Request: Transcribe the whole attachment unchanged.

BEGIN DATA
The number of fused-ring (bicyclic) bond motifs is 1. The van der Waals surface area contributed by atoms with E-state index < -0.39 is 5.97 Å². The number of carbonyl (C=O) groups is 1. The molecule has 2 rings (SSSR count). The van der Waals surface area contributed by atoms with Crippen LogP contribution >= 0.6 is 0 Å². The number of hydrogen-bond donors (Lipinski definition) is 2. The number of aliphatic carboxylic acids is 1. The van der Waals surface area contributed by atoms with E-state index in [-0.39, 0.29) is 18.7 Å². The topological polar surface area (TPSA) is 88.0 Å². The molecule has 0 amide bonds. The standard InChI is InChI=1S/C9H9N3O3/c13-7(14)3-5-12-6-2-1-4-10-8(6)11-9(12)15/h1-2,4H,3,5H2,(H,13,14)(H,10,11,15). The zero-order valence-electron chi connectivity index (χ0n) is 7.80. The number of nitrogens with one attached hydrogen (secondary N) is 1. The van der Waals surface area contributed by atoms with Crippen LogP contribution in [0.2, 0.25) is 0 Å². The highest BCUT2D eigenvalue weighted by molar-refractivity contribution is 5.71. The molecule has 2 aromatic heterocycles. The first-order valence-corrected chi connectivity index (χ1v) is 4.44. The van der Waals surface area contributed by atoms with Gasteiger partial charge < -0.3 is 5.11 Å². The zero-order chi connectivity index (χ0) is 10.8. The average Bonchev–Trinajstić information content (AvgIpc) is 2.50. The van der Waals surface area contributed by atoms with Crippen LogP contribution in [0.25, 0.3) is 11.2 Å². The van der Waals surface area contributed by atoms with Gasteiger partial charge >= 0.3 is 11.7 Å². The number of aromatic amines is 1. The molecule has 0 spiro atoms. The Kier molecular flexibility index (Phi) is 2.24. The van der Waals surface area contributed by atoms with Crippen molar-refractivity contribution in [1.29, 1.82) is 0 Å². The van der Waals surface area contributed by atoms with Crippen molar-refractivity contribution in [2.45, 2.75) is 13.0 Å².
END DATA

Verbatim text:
The number of fused-ring (bicyclic) bond motifs is 1. The van der Waals surface area contributed by atoms with E-state index < -0.39 is 5.97 Å². The number of carbonyl (C=O) groups is 1. The molecule has 2 rings (SSSR count). The van der Waals surface area contributed by atoms with Crippen LogP contribution >= 0.6 is 0 Å². The number of hydrogen-bond donors (Lipinski definition) is 2. The number of aliphatic carboxylic acids is 1. The van der Waals surface area contributed by atoms with E-state index in [-0.39, 0.29) is 18.7 Å². The topological polar surface area (TPSA) is 88.0 Å². The molecule has 0 amide bonds. The standard InChI is InChI=1S/C9H9N3O3/c13-7(14)3-5-12-6-2-1-4-10-8(6)11-9(12)15/h1-2,4H,3,5H2,(H,13,14)(H,10,11,15). The zero-order valence-electron chi connectivity index (χ0n) is 7.80. The number of nitrogens with one attached hydrogen (secondary N) is 1. The van der Waals surface area contributed by atoms with Crippen LogP contribution in [0.2, 0.25) is 0 Å². The highest BCUT2D eigenvalue weighted by molar-refractivity contribution is 5.71. The molecule has 2 aromatic heterocycles. The first-order valence-corrected chi connectivity index (χ1v) is 4.44. The van der Waals surface area contributed by atoms with Gasteiger partial charge < -0.3 is 5.11 Å². The zero-order chi connectivity index (χ0) is 10.8. The average Bonchev–Trinajstić information content (AvgIpc) is 2.50. The van der Waals surface area contributed by atoms with Crippen LogP contribution in [0.25, 0.3) is 11.2 Å². The van der Waals surface area contributed by atoms with Gasteiger partial charge >= 0.3 is 11.7 Å². The number of aromatic amines is 1. The molecule has 0 spiro atoms. The Kier molecular flexibility index (Phi) is 2.24. The van der Waals surface area contributed by atoms with Crippen molar-refractivity contribution in [1.29, 1.82) is 0 Å². The van der Waals surface area contributed by atoms with Crippen molar-refractivity contribution in [2.45, 2.75) is 13.0 Å².